Work at SourceForge, help us to make it a better place! We have an immediate need for a Support Technician in our San Francisco or Denver office.

Close

#1491 ECL lexer regular expression detection code appears incorrect

Bug
closed-fixed
Neil Hodgson
5
2013-07-21
2013-06-27
Neil Hodgson
No

In the ECL lexer, the IsSpaceEquiv function generates warnings from code checkers as the expression contains redundant clauses. The first subclause (state <= SCE_ECL_COMMENTDOC) covers all the later ones.

return (state <= SCE_ECL_COMMENTDOC) ||
    // including SCE_ECL_DEFAULT, SCE_ECL_COMMENT, SCE_ECL_COMMENTLINE
    (state == SCE_ECL_COMMENTLINEDOC) || (state == SCE_ECL_COMMENTDOCKEYWORD) ||
    (state == SCE_ECL_COMMENTDOCKEYWORDERROR)

where

SCE_ECL_COMMENTDOC=23
SCE_ECL_COMMENTLINEDOC=15
SCE_ECL_COMMENTDOCKEYWORD=17
SCE_ECL_COMMENTDOCKEYWORDERROR=18

Unsure of what the correct fix would be.

Discussion

  • Gordon Smith
    Gordon Smith
    2013-06-27

    Its been a while...

    As you probably worked out, this code is based on the cpp lexer (which I am guessing has/had the same warning), in the ECL case SCE_ECL_COMMENTDOC seems to cover all the ECL states (except for a few used in a compare tool).

    The safe thing todo would be to change it to: return (state <= SCE_ECL_COMMENTDOC); since that is what it is logically doing anyway, I will investigate what this call is supposed to be achieving.

     
  • Neil Hodgson
    Neil Hodgson
    2013-06-27

    For C++, the first subclause just hits 4 states 0..3: DEFAULT / COMMENT / COMMENTLINE / COMMENTDOC. The styles were renumbered for ECL, so the expression should probably just be a list of the comment styles and the default style. Maybe:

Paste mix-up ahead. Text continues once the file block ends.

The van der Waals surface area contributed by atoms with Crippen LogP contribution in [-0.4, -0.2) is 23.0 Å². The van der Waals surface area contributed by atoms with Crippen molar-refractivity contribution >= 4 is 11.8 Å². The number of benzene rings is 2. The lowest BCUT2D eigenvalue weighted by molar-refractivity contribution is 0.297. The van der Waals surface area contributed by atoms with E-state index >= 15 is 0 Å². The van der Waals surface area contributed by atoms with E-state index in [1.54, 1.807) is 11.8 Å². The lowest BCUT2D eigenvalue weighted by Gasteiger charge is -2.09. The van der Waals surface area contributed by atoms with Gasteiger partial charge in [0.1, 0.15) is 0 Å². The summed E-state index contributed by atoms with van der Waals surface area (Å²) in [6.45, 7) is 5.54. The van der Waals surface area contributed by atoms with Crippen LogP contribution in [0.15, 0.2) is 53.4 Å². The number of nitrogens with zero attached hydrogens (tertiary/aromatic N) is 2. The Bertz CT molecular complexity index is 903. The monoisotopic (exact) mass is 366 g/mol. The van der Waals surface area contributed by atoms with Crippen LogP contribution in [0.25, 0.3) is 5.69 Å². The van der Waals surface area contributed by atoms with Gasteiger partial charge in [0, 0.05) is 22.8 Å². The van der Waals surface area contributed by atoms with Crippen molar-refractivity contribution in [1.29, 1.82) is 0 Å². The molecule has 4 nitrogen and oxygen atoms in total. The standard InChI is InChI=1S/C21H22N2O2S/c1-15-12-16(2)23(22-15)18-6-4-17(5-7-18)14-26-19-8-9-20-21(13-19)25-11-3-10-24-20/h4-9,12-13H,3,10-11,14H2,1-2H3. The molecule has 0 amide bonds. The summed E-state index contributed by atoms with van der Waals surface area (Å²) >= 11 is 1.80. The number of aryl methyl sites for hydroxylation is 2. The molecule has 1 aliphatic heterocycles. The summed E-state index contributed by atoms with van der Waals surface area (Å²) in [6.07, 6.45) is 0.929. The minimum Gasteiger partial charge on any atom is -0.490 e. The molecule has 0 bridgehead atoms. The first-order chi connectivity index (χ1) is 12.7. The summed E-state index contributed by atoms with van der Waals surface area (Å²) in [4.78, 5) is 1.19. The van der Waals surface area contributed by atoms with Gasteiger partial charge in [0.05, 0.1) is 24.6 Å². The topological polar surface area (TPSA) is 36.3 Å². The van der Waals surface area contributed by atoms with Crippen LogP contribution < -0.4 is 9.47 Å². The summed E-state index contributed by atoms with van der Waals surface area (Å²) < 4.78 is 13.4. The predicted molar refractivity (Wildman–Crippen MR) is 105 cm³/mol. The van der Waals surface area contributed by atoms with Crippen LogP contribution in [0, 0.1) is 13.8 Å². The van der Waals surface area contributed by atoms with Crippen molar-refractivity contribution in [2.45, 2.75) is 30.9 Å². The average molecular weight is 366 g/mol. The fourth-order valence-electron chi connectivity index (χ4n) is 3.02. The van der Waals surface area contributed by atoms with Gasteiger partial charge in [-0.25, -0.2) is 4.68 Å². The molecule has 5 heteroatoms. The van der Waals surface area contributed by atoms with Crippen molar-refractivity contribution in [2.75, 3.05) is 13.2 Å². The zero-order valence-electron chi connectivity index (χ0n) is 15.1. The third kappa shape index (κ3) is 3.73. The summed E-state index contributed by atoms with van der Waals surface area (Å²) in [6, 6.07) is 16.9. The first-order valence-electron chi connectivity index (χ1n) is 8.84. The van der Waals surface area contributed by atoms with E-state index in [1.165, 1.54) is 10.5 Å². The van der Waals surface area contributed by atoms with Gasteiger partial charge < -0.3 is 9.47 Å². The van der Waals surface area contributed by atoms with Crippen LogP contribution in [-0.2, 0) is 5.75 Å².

switch (state) {
        case SCE_ECL_DEFAULT:
        case SCE_ECL_COMMENT:
        case SCE_ECL_COMMENTLINE:
        case SCE_ECL_COMMENTLINEDOC:
        case SCE_ECL_COMMENTDOCKEYWORD:
        case SCE_ECL_COMMENTDOCKEYWORDERROR:
        case SCE_ECL_COMMENTDOC:
            return true;
    }
    
     
  • Gordon Smith
    Gordon Smith
    2013-06-27

    Looking at the code, I think it is only there to handle the special case of an inline regex expression (a JavaScript quirk - is the cpp lexer used for javascript also?).

    Based on initial testing your proposed fix would be fine.

     
  • Neil Hodgson
    Neil Hodgson
    2013-06-27

    Yes, the C++ lexer also does JavaScript.

    Committed as [17badf].

     

    Related

    Commit: [17badf]

  • Neil Hodgson
    Neil Hodgson
    2013-06-30

    • status: open --> open-fixed
     
  • Neil Hodgson
    Neil Hodgson
    2013-07-21

    • status: open-fixed --> closed-fixed